Tag Archives: European Central Bank

Sturm und Draghi

23 Dec

The announcement that the ECB “unleashed a wall of money” to prop up ailing European banks has been greeted with general positive noises, and some confusion. The money is €489 billion in three-year loans, meant to inject liquidity into a tightened banking system, and to allow the banks to, among other things, buy up sovereign debt that the ECB won’t buy directly. The confusion arises from the relationship between the words and actions of Mario Draghi, the recently arrived president of the ECB. Draghi has been at pains to say that the ECB will not act as a lender of last resort, buying up sovereign debt that nobody else wants, without a major EU treaty-change that includes enforced austerity. As he said in an interview with the Financial Times “We have to act within the Treaty. In general, there must be a system where the citizens will go back to trusting each other and where governments are trusted on fiscal discipline and structural reforms.” Yet, as any number of commentators have noted, providing this wall of money seems to be a kind of end-run around the treaty problem. Though it might not work in the long-run, it is taken by the likes of Paul Krugman as the admirable ‘subtlety‘ of eurocrats, finding solutions within the legal arrangements.

There is of course something positive about the head of an unelected, somewhat secretive, yet enormously powerful institution formally stating that he must follow existing law – the EU treaty in this case. Indeed such affirmation of the treaty is especially important given that many have called on Draghi simply to ignore the treaty and backstop the sovereign debt of southern European countries, or argued that it wouldn’t really violate the treaty. But there are deeper, more widespread political problems here, not least with Draghi’s own political game. If, in fact, Draghi and the ECB were merely playing the responsible Big Bank, keeping its head down and following the rules, and leaving the politics to the politicians, then that would be…something. But it is quite evidently not what Draghi has been doing.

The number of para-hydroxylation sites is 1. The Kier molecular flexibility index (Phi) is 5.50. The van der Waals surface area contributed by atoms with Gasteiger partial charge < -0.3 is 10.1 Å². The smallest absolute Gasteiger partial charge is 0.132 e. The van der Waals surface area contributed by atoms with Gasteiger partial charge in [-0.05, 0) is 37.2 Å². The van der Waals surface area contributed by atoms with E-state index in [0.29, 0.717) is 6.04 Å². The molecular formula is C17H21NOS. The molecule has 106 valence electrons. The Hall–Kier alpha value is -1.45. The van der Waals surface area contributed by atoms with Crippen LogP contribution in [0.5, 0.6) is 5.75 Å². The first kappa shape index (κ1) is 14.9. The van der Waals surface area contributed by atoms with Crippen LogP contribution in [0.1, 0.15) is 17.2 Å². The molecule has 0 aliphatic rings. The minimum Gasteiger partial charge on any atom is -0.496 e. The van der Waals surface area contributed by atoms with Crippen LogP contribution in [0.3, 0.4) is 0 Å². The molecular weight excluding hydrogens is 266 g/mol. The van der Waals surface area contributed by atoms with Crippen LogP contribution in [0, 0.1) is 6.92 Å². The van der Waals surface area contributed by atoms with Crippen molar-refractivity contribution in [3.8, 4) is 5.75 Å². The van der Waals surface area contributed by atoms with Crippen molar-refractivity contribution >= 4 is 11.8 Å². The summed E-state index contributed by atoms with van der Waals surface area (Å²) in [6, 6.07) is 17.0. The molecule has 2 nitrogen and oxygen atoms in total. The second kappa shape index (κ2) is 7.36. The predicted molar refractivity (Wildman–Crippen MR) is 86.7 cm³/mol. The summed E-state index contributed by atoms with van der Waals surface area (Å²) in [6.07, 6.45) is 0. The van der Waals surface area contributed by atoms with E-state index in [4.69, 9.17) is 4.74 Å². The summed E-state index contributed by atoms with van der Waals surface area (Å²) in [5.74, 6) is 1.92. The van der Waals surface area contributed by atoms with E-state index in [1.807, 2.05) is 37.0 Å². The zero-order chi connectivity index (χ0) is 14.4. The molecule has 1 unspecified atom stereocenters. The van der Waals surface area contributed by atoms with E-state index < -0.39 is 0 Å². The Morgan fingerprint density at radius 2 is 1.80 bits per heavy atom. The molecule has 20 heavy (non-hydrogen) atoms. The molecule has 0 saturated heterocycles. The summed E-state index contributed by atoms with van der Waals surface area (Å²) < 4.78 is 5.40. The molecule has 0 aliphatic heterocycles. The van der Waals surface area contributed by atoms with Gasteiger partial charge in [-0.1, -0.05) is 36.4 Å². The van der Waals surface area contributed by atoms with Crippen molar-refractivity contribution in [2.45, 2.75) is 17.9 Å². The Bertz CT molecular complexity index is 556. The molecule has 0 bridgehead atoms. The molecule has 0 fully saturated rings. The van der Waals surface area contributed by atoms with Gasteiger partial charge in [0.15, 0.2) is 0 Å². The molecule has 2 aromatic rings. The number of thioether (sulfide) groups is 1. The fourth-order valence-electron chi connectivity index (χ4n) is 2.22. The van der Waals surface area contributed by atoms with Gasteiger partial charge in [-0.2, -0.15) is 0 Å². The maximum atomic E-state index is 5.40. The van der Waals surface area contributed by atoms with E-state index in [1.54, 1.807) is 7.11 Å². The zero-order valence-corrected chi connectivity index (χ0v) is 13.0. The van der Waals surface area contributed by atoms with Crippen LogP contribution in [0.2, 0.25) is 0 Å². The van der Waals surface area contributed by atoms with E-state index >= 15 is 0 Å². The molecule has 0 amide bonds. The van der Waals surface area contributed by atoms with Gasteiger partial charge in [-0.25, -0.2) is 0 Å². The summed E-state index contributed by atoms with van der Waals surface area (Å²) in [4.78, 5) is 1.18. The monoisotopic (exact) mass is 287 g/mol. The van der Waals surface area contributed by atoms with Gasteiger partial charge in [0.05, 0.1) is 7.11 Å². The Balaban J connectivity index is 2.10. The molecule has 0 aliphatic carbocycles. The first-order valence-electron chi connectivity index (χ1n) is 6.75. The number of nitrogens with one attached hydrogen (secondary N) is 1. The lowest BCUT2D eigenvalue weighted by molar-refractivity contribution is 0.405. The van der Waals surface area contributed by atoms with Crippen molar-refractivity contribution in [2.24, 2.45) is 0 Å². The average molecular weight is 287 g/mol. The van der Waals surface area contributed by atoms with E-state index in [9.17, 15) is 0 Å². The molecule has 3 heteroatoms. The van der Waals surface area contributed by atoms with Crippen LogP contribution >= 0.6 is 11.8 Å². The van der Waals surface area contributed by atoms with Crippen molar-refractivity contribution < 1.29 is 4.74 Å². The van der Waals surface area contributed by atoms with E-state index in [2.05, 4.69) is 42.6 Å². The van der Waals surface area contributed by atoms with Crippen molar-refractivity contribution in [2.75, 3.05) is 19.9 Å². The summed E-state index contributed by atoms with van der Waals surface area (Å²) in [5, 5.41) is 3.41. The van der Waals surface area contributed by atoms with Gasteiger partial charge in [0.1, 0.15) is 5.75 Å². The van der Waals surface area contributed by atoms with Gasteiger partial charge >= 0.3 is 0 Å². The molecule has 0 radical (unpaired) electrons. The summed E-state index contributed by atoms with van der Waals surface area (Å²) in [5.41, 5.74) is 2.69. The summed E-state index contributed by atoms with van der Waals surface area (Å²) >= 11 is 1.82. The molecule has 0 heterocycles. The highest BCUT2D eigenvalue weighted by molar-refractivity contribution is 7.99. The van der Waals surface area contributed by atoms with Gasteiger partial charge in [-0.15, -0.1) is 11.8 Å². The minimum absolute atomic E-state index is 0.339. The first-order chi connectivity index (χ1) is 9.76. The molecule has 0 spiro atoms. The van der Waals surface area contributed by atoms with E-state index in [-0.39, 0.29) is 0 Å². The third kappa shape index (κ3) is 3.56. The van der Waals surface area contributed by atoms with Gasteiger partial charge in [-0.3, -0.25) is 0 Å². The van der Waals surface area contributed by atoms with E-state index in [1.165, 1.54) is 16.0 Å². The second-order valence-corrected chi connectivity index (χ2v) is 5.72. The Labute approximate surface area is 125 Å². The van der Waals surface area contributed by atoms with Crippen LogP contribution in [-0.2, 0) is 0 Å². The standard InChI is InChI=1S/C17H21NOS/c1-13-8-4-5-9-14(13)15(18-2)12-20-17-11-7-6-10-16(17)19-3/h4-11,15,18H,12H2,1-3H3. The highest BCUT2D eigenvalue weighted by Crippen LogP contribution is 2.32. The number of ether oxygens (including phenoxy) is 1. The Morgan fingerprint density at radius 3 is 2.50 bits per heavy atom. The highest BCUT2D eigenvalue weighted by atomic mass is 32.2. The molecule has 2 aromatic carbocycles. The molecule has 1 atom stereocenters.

The two-timing – saying one thing, and coming up with new, inventive ways of doing the other – illuminate something of a power game that the ECB is playing. Publicly, Draghi is holding back the ECB backstop under conditions – namely, judicially or politically enforceable limits on fiscal policy of European states, inscribed in a new treaty. That is a straight-up political demand, backed by the power that only the ECB possesses: the economic power to bail-out the southern states and European banks. It is a political demand, moreover, made upon already hurting European publics to endure not just a period of contraction, but a major restructuring of the relationship between their states and their economies. The idea behind the rewritten treaty, in other words, is not just to impose the pain of austerity measures, nor even to dismantle the welfare states, but to inscribe the logic of constraint and lowered expectations into the new supranational and by extension national political institutions.